That is why it was so interesting and indeed refreshing to hear Neil Kashkari Friday respond to the Fed's actions, stating the Fed should take its foot off the brake and let people enjoy this economic resurgence. Yes! That is exactly what I argued the past couple of weeks: we try so hard to achieve low unemployment and solid economic growth, yet after we get it, the Fed immediately goes to work on slowing it. In Fed results, that means ending it. After 10 years of terrible economic performance we finally are enjoying some fruits of recovery. The 1.5 years of recovery are HARDLY A REPLACEMENT for the 10 years lost. The average American needs a LOT more recovery to come anywhere near whole.



DJ30: Sold lower but recovered to hold inside the recent lows, showing a doji. This keeps DJ30 at the 78% Fibonacci retracement of the June to early October rally. Still in the ABCD and that can lead to a rebound. With many big name growth stocks oversold, that is a definite possibility, even after all the volatility.

SP500: Very similar action as well, undercutting the prior selloff low, rebounding to a doji at the 78% Fibonacci retracement. As with DJ30 this is a pattern that produces rebounds though not new highs. It is a recovery from an oversold condition.

NASDAQ: A similar pattern of sorts though not as clean an ABCD. It is holding the 78% Fibonacci retracement of the April to August move. Big names are oversold, several holding the 200 day SMA as noted earlier. This pattern is conducive to their rebound as it has held despite all the volatility.

SP400: Doji after touching a lower low Friday. SP500 is at the February low. Logical point to try and post a rebound try.

RUTX: Held just over the February low, also showing a doji. As with SP400, massively oversold and at the February low. That low as significance because that was the low of the January/February selling that saw VIX spike to the 50 level.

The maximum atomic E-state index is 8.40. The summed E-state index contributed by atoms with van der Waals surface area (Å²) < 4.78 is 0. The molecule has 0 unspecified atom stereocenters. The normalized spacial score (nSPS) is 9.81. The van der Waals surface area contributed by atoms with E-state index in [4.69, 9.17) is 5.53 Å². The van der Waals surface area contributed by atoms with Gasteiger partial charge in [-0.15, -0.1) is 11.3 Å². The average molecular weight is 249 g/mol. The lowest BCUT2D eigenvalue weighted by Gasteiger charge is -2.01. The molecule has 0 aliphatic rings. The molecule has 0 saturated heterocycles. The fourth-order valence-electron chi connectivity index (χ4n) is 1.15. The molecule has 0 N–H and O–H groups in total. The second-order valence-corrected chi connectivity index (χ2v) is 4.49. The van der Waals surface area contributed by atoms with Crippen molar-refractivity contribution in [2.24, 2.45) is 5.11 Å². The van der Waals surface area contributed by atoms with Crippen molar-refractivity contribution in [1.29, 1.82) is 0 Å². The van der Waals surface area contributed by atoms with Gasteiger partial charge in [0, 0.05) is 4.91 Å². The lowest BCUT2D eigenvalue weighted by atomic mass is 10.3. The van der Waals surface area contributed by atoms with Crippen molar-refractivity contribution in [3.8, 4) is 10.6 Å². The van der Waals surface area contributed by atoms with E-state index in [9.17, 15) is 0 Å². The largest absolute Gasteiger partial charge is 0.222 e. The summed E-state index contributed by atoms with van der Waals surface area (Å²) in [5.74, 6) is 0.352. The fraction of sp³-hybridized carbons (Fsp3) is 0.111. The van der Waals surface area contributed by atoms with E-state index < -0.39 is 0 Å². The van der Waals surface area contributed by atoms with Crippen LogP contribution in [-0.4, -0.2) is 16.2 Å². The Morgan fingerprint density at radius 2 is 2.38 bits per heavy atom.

SOX: Also a lower low, also a doji, this one sitting on top the June 2017 peak. That does not mean a whole lot, but what does is that SOX 160 points in 8 sessions. It is a bit oversold.


It is hard to say one group is a clear leader. Consumer nondurables that includes the likes of PG is mixed. PG is solid, CL is not. CLX was good but gapped down to the 50 day EMA Friday. Perhaps money is gearing up to come back to the sold off former leaders. As noted, some are set up to bounce.

Software: CRM, ADBE, DATA, VRSN all have very interesting patterns at the 200 day SMA after some pretty serious selling. These double bottoms, however, could be the right shoulder, a dipping shoulder, of a head and shoulders top started in July.

Retail: Not bad in many cases. WMT in the discounters. DG is good though it gapped lower Friday. ULTA still very solid. TSCO is acting very solid. FOSL has an interesting pattern. ROST still working on a good pattern.

Biotech/Drugs: Money is moving toward some. ACAD, NVAX. JNJ still solid. PFE trying to hang on at the 50 day MA. It is a fight.

Telecom: Some are looking solid. Like how VZ is testing a breakout. AUDC is worth watching as it tests its last strong move as is CIEN.

Food: MCD is testing and could give us an entry as the week progresses. KO testing some as is PEP after a good recovery move.


Stats: -296.24 points (-1.19%) to close at 24688.31